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Publication numberUS1101262 A
Publication typeGrant
Publication dateJun 23, 1914
Publication numberUS 1101262 A, US 1101262A, US-A-1101262, US1101262 A, US1101262A
InventorsSamuel Owen Edmonds
Original AssigneeDick Co Ab
Export CitationBiBTeX, EndNote, RefMan
External Links: USPTO, USPTO Assignment, Espacenet
Stenciling material.
US 1101262 A
Abstract  available in
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Claims  available in
Description  (OCR text may contain errors)

S. O. EDMONDS.

STENGILING MATERIAL.

APPLICATION FILED NOV. 27, 1912.

1,101,262, Patented June 23,1914.

. I I LA WITNESSES INVENTOR UNITED STATES PATENT OFFICE.

SAMUEL OWEN EDMONDS,'OF NEW YORK, N. Y., ,AS SIG'N bR TO A. .B. DICK COMPANY,

01' CHICAGO, ILLINOIS, LECQBPOBATION OF.ILLINOIS.-

srnxcnme I 1 Specification 9! Letters 2mm.

ratentea uneaa, 1 14.

H n in and liovember 2,7,. 1912. :Serial Io, 73am.

To all whom it may concern: 7

Be it known that I, SAMUEL O. Enmonns, a citizen of the United States, residing in the borough of Manhattan, in the city, county, and State of New York, have invented certain new and useful Improvements in Stenciling Materials, of which the following is a specification. a

The object of the present invention is-to simplify and otherwise improve upon the operation of means of flexible stencil-sheets, as well, as .upon the results heretofore obtained by such operation.

The invention is designed particularly, although not exclusively, for use in connection with. stencil-sheets which are commonly dampened as an incident of the stencil-cutting operation thereon. stencil-sheets of this character (and which form nopart of the present invention) are. commonly made by saturating a base of porous fiber such as Japanese Yoshino paper, with a suitable protein, employing, preferably, a tempering 5 agent and a coagulant, such, for example, as

otassium dichromate. A stencil-sheet so ormed is dry but hygroscopic, and while a; legible print may be made by operating upon the same with the type of a writing-machine without previous moistening or dampeningof the sheet, it has been found that better results are obtained by preliminary moistening, whereby the coating is temporarily softened, the drying of the sheet and the consequent shrinkage'of the same about the type characters aiding in the formation of the openings, through which ink may subsequently be passed for the production of multiple copies.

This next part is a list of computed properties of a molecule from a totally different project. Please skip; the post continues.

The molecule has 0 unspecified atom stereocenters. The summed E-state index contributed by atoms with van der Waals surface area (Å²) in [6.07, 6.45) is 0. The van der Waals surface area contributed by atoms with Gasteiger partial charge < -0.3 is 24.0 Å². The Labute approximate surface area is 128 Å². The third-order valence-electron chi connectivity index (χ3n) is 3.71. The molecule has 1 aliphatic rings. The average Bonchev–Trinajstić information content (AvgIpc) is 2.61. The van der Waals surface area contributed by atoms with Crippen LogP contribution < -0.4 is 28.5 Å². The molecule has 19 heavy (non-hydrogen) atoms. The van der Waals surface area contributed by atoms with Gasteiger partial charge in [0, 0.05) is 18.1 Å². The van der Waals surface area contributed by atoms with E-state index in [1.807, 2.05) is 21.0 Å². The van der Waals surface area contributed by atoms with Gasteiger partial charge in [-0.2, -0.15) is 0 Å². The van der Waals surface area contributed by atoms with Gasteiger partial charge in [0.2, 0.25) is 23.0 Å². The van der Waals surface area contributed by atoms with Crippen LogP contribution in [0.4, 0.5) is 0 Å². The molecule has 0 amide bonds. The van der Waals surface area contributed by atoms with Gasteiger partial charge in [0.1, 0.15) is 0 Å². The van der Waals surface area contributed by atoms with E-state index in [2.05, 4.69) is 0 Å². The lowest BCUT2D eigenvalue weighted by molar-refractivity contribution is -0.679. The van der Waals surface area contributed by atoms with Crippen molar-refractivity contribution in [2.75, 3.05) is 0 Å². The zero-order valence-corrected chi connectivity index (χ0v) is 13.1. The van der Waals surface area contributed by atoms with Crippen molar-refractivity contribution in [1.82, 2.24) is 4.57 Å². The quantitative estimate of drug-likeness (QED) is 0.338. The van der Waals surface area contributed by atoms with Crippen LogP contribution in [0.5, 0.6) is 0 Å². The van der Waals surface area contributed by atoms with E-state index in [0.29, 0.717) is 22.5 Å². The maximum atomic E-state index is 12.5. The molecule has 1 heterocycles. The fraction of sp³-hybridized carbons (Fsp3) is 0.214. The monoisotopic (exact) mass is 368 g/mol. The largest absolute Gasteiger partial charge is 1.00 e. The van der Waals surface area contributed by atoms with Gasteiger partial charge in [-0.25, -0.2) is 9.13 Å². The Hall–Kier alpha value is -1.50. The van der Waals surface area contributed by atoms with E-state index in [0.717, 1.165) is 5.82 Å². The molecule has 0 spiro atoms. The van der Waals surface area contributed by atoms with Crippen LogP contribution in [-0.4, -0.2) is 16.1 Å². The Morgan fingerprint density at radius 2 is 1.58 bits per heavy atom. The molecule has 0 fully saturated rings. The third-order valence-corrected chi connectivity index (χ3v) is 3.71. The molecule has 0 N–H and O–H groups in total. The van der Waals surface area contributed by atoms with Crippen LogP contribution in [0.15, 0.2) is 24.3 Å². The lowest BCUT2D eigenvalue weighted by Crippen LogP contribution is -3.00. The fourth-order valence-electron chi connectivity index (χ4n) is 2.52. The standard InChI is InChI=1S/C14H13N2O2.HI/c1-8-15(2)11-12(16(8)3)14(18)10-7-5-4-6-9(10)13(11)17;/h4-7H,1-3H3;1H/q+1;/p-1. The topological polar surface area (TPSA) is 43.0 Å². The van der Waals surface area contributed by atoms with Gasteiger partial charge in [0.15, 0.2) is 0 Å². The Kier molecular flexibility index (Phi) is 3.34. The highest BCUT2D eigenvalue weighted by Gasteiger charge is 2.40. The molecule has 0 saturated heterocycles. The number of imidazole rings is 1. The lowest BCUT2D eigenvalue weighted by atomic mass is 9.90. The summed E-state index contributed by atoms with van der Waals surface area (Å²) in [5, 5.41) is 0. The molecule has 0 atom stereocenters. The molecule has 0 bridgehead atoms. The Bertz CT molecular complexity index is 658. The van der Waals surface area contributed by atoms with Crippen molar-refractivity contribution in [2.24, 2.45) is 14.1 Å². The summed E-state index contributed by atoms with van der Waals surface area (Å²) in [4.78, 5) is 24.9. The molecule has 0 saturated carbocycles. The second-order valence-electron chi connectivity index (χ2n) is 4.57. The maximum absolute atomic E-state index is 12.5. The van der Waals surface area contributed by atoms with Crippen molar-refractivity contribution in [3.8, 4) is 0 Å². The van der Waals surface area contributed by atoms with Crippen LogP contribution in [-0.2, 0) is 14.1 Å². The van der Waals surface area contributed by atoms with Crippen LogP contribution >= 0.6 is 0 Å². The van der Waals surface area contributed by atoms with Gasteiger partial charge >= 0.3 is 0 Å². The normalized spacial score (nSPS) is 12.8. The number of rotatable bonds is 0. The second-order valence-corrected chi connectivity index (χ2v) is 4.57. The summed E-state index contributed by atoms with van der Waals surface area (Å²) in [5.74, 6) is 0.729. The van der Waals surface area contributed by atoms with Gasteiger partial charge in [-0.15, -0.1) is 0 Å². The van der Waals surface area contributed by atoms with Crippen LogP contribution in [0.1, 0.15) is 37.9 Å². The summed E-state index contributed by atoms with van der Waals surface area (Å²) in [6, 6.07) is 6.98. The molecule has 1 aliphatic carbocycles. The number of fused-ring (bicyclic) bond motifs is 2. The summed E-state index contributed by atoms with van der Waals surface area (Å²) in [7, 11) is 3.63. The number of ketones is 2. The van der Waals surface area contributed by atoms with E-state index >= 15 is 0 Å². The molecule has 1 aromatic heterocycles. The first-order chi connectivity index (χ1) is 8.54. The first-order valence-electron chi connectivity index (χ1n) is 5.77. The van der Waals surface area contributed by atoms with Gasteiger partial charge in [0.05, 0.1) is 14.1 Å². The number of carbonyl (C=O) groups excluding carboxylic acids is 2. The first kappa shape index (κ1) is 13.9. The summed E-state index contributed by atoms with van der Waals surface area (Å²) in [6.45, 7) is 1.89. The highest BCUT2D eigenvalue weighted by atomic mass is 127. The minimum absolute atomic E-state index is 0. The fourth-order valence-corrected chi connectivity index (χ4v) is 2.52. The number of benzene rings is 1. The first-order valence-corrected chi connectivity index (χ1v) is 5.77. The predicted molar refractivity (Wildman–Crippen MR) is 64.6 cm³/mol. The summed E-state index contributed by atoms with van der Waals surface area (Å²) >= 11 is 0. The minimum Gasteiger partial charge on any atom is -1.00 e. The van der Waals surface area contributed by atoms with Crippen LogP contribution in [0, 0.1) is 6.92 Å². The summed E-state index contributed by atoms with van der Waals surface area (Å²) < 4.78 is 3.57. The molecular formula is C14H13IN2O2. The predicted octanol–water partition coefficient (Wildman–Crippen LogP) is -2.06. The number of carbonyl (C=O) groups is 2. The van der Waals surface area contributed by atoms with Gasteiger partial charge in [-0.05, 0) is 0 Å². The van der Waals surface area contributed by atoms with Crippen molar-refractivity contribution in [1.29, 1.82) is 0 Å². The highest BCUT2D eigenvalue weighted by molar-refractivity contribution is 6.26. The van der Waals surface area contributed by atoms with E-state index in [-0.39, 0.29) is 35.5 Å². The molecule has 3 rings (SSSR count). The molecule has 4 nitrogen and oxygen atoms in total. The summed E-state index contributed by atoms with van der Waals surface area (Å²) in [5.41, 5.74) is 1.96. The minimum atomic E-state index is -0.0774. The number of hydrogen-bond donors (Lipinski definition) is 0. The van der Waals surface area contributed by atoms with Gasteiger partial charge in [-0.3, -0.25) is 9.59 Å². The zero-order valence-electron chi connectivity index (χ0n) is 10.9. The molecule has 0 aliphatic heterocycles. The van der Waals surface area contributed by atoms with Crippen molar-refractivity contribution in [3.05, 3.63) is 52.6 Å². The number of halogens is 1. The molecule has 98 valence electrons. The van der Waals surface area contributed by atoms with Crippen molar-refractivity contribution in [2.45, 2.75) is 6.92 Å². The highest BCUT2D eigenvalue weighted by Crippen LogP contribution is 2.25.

The invention is directed chiefly to two important ends, one being a simple and eflicient means for moistening the stencil-sheet, whereby not only may the type characters be more perfectly formed therein but excessive rupture of the delicate fibers of the Yoshino fabric is avoided, and the other being an effective means for defining ty e characters cut in the stencil-sheet and acilitating the ease with which such characters may be read.

In carrying out the invention in connection with a stencil-sheet, such, for example, as that above particularly referred to, I employ, next adjacent to the sheet and on the side thereof opposite the writing side, a

producing multiple copies by panying drawings, in WhiGh-1-- of-a suitable fabric, such, for examplaassoft paper, muslin, eta, and this I impregnate with. a compound having essentiallytwo characteristics, first, that of remanning moistfor a substantial length of time, and S6Ql1d, fl\8it.0f capacity for transmitting color to the stencil-sheet duripg 5th?! cuttiugoperasion thereon. The in r ients and proportions of such a compoun may be varied within wide limits. As an example .of a practicable compound for use in the connection stated, glyoeripsixty-five per cent,

water thirtyfive per cent. and Turkey-red .011 ten per .cent. may employed, a coloring matter, such, for example, as asoluble pigment or an amlin dye, being added to such:

compoundin such proportion as to give the desired-strength tothe color of the compound as a-whole.

The inventionis lllustrated the accom- Figure 1 is a plan view, illustrating three-part combination'of stencil material employing this invention, while Fig. .2 is a I partial longitudinal section.

In these drawings, A designates the stencil-sheet, which may he ofthe'character 'hereinabove referred to, the writing side of such sheet being outermost in said views.

Directly underlying the stencil-sheet Y and on the side opposite the writing side thereof, is a backing-sheet B, and next below such backing-sheet is a carrier-sheet C, preferably of stifi paper and having,.if desired,